National Herbarium of Mexico Fungal Collection (Hongos del Herbario Nacional de México) (IBUNAM-MEXU:FU)
With more than 1.3 million specimens, the National Herbarium of Mexico (MEXU) houses the most important collection of Mexican plants. It is the largest herbarium in Mexico and Latin America, and is one of the ten most active herbaria in the world. This collection is the cumulative work of many generations of both Mexican and foreign botanists and explorers, having been created in the late 19th century with the founding of the National Medical Institute in 1888, and tasked with consolidating knowledge about natural resources. It was acquired by the National University of Mexico (UNAM) in 1929 through the Biology Institute (Instituto de Biologia, IB). The fungal collection was started in 1947 by Drs. Manuel Ruíz-Oronoz and Teófilo Herrera. It currently contains more than 22,000 specimens, representing about 400 genera and 1,500 species of basidiomycetes, ascomycetes and myxomycetes, organized taxonomically. In addition to Mexico City, the states of Hidalgo, Jalisco, Mexico, Morelos, Puebla, Oaxaca, Sonora and Veracruz are especially well represented, with an emphasis on specimens collected in temperate forests, high-altitude perennial forests, and low deciduous forest. The fungarium is strong in collections by Manuel Ruíz-Oronoz, Teófilo Herrera, Evangelina Pérez-Silva and Rafael Hernández. It also includes a collection of phytopathogens, started by Dr. Martha Zenteno in 1958. It comprises over 2,000 specimens from over 300 species of fungi.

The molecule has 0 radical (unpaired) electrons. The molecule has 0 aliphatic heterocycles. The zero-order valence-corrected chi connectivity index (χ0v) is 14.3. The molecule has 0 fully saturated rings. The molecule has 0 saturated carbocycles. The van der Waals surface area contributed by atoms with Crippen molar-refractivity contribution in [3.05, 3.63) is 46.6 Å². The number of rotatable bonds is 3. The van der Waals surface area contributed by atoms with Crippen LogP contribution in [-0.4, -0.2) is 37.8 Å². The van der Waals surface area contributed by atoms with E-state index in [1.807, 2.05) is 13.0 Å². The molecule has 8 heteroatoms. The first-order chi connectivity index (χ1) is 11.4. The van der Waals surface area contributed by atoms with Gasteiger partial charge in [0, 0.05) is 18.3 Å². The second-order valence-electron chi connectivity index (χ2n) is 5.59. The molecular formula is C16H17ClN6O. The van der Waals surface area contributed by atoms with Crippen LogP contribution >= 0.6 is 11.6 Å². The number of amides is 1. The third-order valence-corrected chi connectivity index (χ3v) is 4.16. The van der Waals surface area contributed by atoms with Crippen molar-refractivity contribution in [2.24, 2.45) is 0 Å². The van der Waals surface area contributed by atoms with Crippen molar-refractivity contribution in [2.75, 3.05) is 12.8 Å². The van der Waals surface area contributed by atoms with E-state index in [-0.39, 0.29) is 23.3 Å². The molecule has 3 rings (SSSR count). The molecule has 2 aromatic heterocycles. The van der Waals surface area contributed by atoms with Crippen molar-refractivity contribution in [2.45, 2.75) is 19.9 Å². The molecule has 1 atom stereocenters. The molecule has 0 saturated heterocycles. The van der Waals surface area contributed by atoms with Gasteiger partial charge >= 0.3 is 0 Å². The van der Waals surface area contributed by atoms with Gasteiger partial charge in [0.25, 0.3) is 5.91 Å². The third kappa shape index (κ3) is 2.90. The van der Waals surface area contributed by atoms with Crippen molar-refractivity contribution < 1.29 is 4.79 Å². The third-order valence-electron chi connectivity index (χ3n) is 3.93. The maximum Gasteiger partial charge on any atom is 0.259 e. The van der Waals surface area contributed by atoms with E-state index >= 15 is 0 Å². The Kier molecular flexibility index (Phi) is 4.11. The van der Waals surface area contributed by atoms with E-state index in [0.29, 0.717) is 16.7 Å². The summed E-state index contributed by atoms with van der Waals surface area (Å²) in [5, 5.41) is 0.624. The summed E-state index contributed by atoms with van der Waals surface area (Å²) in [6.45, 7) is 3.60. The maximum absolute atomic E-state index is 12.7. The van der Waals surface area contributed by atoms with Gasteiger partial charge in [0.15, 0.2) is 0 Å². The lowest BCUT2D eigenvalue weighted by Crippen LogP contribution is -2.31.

Contacts: M. en C. Elvira Aguirre-Acosta, Curator, email@example.com
Collection Type: Preserved Specimens
Management: Data snapshot of local collection database
Last Update: 11 March 2019
Digital Metadata: EML File
Usage Rights: https://creativecommons.org/licenses/by-nc-nd/4.0/